The Fresh Loaf

News & Information for Amateur Bakers and Artisan Bread Enthusiasts

Sourdough Rise Time Table

  • Pin It
bwraith's picture

Sourdough Rise Time Table

I've had a number of discussions with TFL participants recently about sourdough rise times versus temperature and inoculation. Temperature has a big effect on sourdough rise times, and sometimes a starter appears unhealthy, when it is really just rising more slowly because of low temperatures in the kitchen during winter. Also, recipes that used to work seem to fail during the winter, but the colder temperatures may be the cause. To adjust for cold winter kitchen temperatures, either the temperature must be managed actively (oven with pilot light or electric light, coolers with a bowl of warm water in them, and so on), or the percentage of fermented flour must be adjusted in the recipe, or much more time must be allowed for the bulk fermentation and proofing.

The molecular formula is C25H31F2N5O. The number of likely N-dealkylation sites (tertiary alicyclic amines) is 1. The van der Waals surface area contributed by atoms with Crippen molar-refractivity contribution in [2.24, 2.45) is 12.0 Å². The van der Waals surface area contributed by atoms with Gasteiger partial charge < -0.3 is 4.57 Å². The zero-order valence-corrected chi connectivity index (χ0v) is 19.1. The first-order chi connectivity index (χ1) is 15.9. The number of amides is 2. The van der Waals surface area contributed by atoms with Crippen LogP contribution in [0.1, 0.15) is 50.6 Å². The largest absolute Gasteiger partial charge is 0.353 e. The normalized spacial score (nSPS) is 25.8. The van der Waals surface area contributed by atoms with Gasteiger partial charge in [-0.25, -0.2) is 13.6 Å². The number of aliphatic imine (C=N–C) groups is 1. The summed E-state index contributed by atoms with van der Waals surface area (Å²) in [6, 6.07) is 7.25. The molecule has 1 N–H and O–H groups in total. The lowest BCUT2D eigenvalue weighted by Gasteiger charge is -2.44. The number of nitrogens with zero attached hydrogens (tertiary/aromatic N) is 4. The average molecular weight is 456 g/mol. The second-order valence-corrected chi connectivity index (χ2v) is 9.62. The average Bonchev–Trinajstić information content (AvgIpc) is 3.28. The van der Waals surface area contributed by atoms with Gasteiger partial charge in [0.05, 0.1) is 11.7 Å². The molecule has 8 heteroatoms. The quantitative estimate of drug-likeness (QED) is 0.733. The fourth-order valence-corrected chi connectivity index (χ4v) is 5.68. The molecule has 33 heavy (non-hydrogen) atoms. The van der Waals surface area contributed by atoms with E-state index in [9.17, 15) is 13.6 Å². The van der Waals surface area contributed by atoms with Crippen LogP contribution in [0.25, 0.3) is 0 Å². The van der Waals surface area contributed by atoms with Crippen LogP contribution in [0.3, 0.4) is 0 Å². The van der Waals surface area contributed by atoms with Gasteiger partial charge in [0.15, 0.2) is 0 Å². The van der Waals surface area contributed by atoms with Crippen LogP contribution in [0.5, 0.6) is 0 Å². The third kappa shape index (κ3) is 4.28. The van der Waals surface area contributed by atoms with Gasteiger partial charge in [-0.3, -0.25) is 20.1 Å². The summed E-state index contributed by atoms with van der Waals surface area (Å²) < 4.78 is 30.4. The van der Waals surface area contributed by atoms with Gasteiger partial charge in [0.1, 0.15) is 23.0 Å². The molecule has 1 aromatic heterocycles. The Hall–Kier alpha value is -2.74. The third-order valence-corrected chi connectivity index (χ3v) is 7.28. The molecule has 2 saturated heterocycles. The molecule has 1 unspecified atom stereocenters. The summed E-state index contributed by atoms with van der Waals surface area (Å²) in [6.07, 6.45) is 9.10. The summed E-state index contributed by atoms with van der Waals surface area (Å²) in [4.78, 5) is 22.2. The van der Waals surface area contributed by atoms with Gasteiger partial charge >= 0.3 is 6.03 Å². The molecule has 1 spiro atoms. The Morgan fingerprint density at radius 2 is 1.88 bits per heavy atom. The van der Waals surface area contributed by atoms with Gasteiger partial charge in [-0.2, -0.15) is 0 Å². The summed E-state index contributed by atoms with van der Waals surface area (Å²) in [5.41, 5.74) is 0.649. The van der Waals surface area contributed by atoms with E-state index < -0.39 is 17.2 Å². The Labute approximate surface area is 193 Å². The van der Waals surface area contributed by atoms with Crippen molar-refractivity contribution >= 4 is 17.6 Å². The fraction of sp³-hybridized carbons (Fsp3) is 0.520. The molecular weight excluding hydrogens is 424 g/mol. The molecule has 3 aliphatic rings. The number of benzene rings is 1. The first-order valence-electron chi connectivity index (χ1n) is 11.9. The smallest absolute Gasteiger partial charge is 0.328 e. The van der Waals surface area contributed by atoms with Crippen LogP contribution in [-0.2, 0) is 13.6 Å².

I constructed a table that provides (in hours) the doubling time, bulk fermentation time, proofing time, and total mix-to-bake time for various temperatures and percentages of fermented flour. The table has two sections, one for no salt meant for unsalted levains, and one for 2% salt meant for doughs or salted levains.

Inoculation, as used in the table, is the percentage of fermented flour contributed by a levain or storage starter to the total flour in a levain or dough. For example, if 50g of storage starter at 100% hydration is contributed to 225g of flour and 175g of water to create a levain, then the total flour is 250g (25g+225g) and the percentage of fermented flour is 10% (25g out of 250g total flour). Similarly, if a dough containing 1Kg of total flour is made by contributing the levain just mentioned to 750g of flour and 550g of water and 20g of salt, then the inoculation or percentage of fermented flour is 25%, or 250g out of a total flour of 1Kg.

The table is made to match up to rise times for whole wheat, high extraction, or generally high ash content flours I tend to use in my sourdough hearth breads. For pure white flour doughs and levains, the times tend to be about 20% longer, i.e. white flour rises a little more slowly.